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And now the final protective order issue

gavel2 1 Maryland law provides for temporary protective or peace orders in an effort to prevent domestic violence, which may ultimately be followed by a request for a final protective order lasting for a year. The appellate courts have said that when fashioning relief in a domestic violence case, the court “is to do what is reasonably necessary no more and no less-to assure the safety and well-being of those entitled to relief.” How the Courts go about deciding such difficult cases is illustrated by a recent unreported opinion from Maryland’s Court of Special Appeals called Gali v. Gali.

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Get ready for the subpoena for computers

gavel2 1 With the advent of personal computers, the courts have had to develop law on how to apply the Fourth Amendment prohibition against unreasonable searches and seizures to police efforts to obtain evidence from computers. How search warrants to obtain such information fit within the constitutional scheme was explored by Maryland’s intermediate appellate court in an opinion issued this week in a case called John Fone v. State of Maryland.

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The ultimate question for potential jurors

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The 6th Amendment to the U.S. Constitution protects a criminal defendant’s right to trial by an impartial jury. Part of the process to assure impartiality in a jury panel is the process of voir dire, whereby the trial judge asks questions of the prospective jurors to make sure they are qualified to serve, and to seek to uncover any reasons a juror could not be fair and impartial. One of the questions which must be asked, if requested, in a criminal case is the Defense Witness question.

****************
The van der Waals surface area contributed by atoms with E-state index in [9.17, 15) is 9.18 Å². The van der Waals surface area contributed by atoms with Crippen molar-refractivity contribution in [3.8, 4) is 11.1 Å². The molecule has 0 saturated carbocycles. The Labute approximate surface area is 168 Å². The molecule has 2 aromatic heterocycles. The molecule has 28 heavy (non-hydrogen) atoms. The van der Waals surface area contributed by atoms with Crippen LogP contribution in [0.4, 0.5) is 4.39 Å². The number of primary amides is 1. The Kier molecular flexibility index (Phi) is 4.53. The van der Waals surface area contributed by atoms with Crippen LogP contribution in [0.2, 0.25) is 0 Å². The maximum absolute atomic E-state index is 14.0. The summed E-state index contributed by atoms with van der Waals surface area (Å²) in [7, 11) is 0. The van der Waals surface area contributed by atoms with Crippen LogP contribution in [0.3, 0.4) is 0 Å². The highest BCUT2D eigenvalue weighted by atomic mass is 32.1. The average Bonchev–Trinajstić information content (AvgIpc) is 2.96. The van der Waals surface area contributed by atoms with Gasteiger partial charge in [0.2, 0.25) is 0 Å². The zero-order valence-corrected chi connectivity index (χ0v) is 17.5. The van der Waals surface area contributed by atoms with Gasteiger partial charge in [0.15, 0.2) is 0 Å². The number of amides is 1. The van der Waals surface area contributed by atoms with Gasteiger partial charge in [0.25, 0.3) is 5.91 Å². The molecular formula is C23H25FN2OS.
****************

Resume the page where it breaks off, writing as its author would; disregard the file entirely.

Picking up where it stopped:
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Sometimes you restrain the defendant

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A criminal defendant has a constitutional right to be present in the Courtroom during his criminal trial. The Courts have made it clear that placing the defendant in criminal restraints, particularly in front of a jury, is inherently prejudicial to the defense. However, there are circumstances in which the courts are justified in restraining a disruptive defendant, as illustrated by a recent opinion from Maryland’s Court of Special Appeals called Jeffrey Shiflett v. State of Maryland.

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Fight or flight and feelings of fright

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It may seem to be common sense that when the accused person flees the scene of a crime, a jury may consider that fact in deciding guilt. Maryland case law carefully defines, however, when a jury may consider flight as evidence of guilt. This is illustrated in a recent unreported opinion from Maryland’s Court of Special Appeals called Sharnieli Nathanial Bingham v. State.